SHARE Email Facebook Twitter By: John Wetzel, Secretary of Corrections BLOG: Reducing Crime and Investing in Re-Entry and Mental Health Treatment January 29, 2016 Read more agency year in review blog posts.Like Governor Tom Wolf on Facebook: Facebook.com/GovernorWolf Criminal Justice Reform, Efficiency, Government That Works, Human Services, Prison Reform, The Blog, Year in Review In 2015, the Pennsylvania Department of Corrections completed several initiatives in keeping with Governor Wolf’s promise of Government that Works.These accomplishments demonstrate the department’s commitment to its mission: to reduce criminal behavior by providing individualized treatment and education to offenders, resulting in successful community reintegration through accountability and positive change.Reducing PopulationGovernor Wolf and I announced in early 2016 that Pennsylvania’s state inmate population decreased by nearly 850 inmates in 2015, which represents the greatest one-year decline in population over the last 40 years. This announcement is the capstone to a year of accomplishment for the system under Governor Wolf’s leadership. DOC has made smart population and recidivism reduction as well as creating efficiencies to save taxpayer dollars even greater priorities.Reducing CrimeIn 2015, Governor Wolf supported Department of Corrections officials in their continued work to reduce recidivism. Through the use of performance-based contracts that hold vendors accountable for the programs they provide, the DOC announced an overall recidivism reduction of 11.3 percent in the community corrections system. These results are the second consecutive period of reduction.In addition to community corrections recidivism reduction, the DOC in 2015 also announced exciting statistics that show a degrees in the six-month, one-year and three-year recidivism rates. The latest three-year and six-month rates are the lowest ever recorded, and the one-year rate is by far the largest drop from the previous year (a total drop of 5.3 percentage points).Reducing Re-entry BarriersIn 2015, Governor Wolf gave the support necessary for Department of Corrections officials to expand their work in the area of Medication Assisted Treatment (MAT). The goal is to help them eliminate the craving for heroin, which will help them to have one less barrier as they try to return to society as crime-free individuals. Individuals who don’t crave drugs, don’t use drugs or need to commit crimes to support their additions. This results in safer communities.Improving Mental Health ServicesIn 2015, the DOC settled a lawsuit with the Disability Rights Network of Pennsylvania, while it continued to improve and enhance services provided to mentally ill offenders.Also, in 2015, every DOC employee was trained in Mental Health First Aid; the DOC established an Office of Mental Health Advocate; and a number of new diversionary housing units were established to ensure mentally ill offenders are not placed in restricted housing units. Work continues in this area continually improving the DOC’s mental health.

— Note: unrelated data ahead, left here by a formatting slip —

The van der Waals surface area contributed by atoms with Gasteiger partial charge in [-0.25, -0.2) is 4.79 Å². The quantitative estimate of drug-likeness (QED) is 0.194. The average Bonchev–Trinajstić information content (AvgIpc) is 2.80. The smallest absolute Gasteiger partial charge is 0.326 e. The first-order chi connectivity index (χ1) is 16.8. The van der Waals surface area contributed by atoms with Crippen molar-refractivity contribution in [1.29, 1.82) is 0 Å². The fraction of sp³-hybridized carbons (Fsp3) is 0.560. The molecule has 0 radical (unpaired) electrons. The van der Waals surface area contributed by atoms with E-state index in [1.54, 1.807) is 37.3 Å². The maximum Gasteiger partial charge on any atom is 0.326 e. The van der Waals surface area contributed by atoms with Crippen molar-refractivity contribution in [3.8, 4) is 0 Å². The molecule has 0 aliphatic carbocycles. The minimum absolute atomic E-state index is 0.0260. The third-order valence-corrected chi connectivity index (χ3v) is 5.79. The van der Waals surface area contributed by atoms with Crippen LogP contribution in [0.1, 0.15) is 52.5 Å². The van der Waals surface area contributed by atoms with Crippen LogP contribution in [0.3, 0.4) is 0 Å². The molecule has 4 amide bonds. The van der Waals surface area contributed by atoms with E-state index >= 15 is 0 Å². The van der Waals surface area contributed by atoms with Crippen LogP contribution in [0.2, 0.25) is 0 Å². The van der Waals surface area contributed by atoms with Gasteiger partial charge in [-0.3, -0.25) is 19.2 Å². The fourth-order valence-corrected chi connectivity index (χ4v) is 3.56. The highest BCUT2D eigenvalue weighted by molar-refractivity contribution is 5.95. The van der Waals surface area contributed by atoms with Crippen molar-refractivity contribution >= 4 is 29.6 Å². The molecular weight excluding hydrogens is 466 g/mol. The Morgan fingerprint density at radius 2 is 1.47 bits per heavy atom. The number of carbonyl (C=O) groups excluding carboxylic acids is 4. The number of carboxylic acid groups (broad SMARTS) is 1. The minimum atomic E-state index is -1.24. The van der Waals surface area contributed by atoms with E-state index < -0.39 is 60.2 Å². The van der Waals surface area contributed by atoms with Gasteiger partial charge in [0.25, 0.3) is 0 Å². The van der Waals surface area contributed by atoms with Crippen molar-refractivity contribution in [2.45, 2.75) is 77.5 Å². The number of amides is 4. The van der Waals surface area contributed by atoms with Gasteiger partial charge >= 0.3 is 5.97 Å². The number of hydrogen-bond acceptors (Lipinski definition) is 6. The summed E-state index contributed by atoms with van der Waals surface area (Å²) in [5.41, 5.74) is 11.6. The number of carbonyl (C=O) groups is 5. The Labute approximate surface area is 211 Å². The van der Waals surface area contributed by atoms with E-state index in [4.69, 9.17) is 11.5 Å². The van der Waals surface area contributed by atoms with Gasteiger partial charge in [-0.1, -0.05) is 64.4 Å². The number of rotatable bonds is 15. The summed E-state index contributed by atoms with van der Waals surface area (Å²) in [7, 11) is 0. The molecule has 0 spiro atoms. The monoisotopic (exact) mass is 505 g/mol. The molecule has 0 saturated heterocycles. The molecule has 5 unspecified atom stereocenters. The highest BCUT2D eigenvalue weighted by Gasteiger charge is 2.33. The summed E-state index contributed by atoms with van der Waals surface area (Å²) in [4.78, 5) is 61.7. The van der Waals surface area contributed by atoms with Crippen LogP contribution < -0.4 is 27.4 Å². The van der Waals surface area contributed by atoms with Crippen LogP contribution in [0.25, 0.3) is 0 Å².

Arsenal have signed midfielder Mohamed Elneny from Basle. As well as having played in England, Elneny will be no stranger to Premier League clubs. While at Basle he faced Tottenham, Liverpool and Chelsea in European competition during the last three years. Elneny particularly shone in a 2-2 Europa League draw with Spurs in 2013, a quarter-final tie which the Swiss outfit won on penalties. 6 Egyptian introduction Having been deemed not good enough for El Ahly, where he had played at several youth levels, Elneny’s introduction to Egyptian league football came when he joined Cairo-based side Arab Contractors – known locally as El Mokawloon. 7 Title pedigree Despite being only 23, Elneny would bring more championship-winning experience to the Arsenal squad having lifted three successive Swiss Super League titles at Basle. Here, Press Association Sport’s Mark Bryans looks at seven things you may not know about the Egypt international. 1 Full name While it is unlikely you would get it printed on your replica shirt, Elneny’s full name is Mohamed Naser Elsayed Elneny. 2 Shirt number And, talking of shirts, he will not be able to retain the number 33 jersey he sported for Basle as that is the squad number of goalkeeper Petr Cech at the Emirates Stadium. 3 International debut Elneny’s first international goal for Egypt came on English soil at Leyton Orient’s Matchroom Stadium – opening the scoring in the 2-2 friendly draw with Jamaica in June 2014. 4 Olympic star The 23-year-old had already experienced football in the capital, having played in all four of Egypt’s matches at the London 2012 Olympic Games as Hany Ramzy’s side reached the quarter-finals before losing 3-0 to Japan. 5 English opposition Press Association